The Santa Clara
May 9, 2019
Many universities across the United States have a language requirement for undergraduate students. Santa Clara is no different. Here is what the Santa Clara website says:
“Language and intercultural communication are fundamental for meaningful, purpose-driven and compassionate engagement with the world, which is at the heart of our Jesuit values. ”
I can guess that most of us probably read the details—the ‘what’ and the ‘when’— all except for the ‘why.’
Clearly, Santa Clara does not aim for students to learn a new language just for the sake of learning. Their goal is to integrate their students into the real world through interaction. Students are not required to learn a language simply to gain understanding of other cultures, but also to connect with the various cultures around us.
Last week, I learned that San Jose State University implemented a Tagalog language class. I was shocked because this was something I never considered. I never thought of my culture being represented in such a way that makes me proud but also makes sense.
As a San Francisco Bay Area native, I have recognized that my culture is well-represented in my hometown. I encounter Filipinos in almost all parts of the Bay, so I didn’t think the word ‘minority,’ usually used to describe my ethnic background, is untrue here.
In 2010, the United States Census revealed that 43 percent of Filipinos living in America reside in California. Filipino Americans had become the largest Asian American population in California, with the largest concentration of them living in Santa Clara county.
In addition, the Statistical Atlas, updated in 2018, found that Tagalog was third of the non-English languages spoken at home across California, after Spanish and Chinese (Mandarin and Cantonese). In the entire United States, Tagalog was fourth.
By taking a second language, the university wants us to increasingly engage with those in our community and beyond. The Filipino community is very prominent in Santa Clara and the rest of the Bay Area, yet Tagalog—the national language of the Philippines—is curiously absent from the list of Santa Clara’s offered languages.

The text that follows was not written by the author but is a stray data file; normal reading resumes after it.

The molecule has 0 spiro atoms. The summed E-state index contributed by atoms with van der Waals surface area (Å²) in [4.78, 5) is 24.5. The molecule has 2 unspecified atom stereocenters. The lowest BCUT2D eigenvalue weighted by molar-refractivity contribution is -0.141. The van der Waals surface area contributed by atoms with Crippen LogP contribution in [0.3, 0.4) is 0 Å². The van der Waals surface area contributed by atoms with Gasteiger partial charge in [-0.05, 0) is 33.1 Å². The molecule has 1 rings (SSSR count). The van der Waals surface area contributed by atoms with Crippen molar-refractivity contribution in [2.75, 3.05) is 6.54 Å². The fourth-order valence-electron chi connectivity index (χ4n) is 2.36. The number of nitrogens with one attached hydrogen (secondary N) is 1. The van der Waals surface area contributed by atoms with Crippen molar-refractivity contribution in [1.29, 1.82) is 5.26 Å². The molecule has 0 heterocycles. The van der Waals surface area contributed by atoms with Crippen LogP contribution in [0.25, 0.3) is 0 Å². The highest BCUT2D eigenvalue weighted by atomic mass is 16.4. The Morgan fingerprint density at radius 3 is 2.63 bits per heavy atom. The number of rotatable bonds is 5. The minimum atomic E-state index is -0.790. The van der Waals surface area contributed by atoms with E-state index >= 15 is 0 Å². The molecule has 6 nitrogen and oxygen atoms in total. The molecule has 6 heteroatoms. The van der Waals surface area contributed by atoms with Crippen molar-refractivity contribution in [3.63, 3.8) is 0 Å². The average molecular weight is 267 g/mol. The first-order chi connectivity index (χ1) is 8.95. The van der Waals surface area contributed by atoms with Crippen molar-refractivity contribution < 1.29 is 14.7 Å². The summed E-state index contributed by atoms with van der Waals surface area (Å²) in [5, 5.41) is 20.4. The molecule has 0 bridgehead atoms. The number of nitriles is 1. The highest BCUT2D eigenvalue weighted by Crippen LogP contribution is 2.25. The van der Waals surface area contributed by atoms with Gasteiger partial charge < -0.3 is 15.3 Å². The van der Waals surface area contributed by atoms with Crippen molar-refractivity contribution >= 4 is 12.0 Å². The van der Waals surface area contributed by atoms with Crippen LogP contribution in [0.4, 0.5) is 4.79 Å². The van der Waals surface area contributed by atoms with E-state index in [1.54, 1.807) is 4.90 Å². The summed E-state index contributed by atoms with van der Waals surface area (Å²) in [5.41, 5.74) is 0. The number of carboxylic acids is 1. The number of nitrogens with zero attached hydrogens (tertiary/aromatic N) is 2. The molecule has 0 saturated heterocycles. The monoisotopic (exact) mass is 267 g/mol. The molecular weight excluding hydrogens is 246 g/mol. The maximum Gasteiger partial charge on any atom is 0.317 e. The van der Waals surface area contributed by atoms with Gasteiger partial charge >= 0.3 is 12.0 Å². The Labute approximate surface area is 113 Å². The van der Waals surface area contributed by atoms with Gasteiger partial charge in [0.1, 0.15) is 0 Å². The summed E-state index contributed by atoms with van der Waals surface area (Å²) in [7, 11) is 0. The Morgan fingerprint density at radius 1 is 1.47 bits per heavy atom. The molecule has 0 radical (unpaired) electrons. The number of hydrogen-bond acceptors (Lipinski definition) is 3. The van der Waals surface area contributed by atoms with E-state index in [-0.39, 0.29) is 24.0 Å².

I wanted to make a Tagalog language course happen at Santa Clara, so with the help of Barkada Chair, junior Sam Sy, I sent out a survey to some Santa Clara friends and members of the university’s Filipino student union.
For those who identified as Filipino, I asked if they would be interested in taking a Tagalog course at Santa Clara.
Sy does not speak Tagalog and barely understands the language but said she’d like to learn. Her parents do not speak Tagalog at home, but Tagalog is often spoken by her extended family.
“I struggle to connect with them on this very basic level, and because of this, I worry I will never hear or understand their stories about their immigration, family, childhood or culture,” Sy said.
Most of the responses were based on the idea of connection, whether it be with family in and out of the States or with their culture.
“I am interested in taking it as a language course because it would help me get in better contact with heritage as well as help me read, write and speak because right now I can only understand bits and pieces,” junior Michael Simeon said, whose parents speak Tagalog at home. “I feel like I am so close to learning the language.”
“My mom and dad speak [Tagalog] and all my aunts and uncles,” senior Will Villamayor said. “I’m left out of conversations sometimes because I can’t speak their main language.”
He explained how much is lost in translation when he communicates with his family.
“I want to be able to speak to my grandma or grandpa without putting too much strain on their cognitive translations,” he added.
Of the Filipino respondents to my survey, just 10 percent said they speak Tagalog. Sixty-eight percent said at least one parent or guardian speaks Tagalog, while the rest do not hear the language spoken at home. On a Tagalog language comprehension scale of zero (no understanding) to 10 (complete understanding), 12 of 17 people marked in the lower half of the spectrum.
“As a child of parents who emigrated from the Philippines, it has always been spoken at home and at gatherings,” junior Noah Kane Manuel said. “Personally, I think it’d be a good experience and a pleasant surprise for myself and family respectively to talk in a language they grew up with.”
By adding a Tagalog language course, Santa Clara would start us on a path connecting us to our family— parents, grandparents, aunts, uncles and other generations before us—in a way we’ve never been able to connect before. Even with the generations in the future, if we could connect them to their ethnic background via language, we would be able to better preserve a culture whose authenticity, I fear, is fading.
“For Filipino Americans especially, our community has faced an erasure of identity with our language, because English and Western ideals are so prominent in the Philippines due to its history of colonialism, and coming to America, [Filipinos] were discouraged from speaking Tagalog or having as much as an accent because they feared discrimination,” Sy said. “Tagalog is a dying language, and it is integral for our community to learn it and pass it on to future generations.”
As Manuel put it, “It would be a nice way to put the Filipino in Filipino American.”
Annika Tiña is a junior communication major with a minor in mechanical engineering.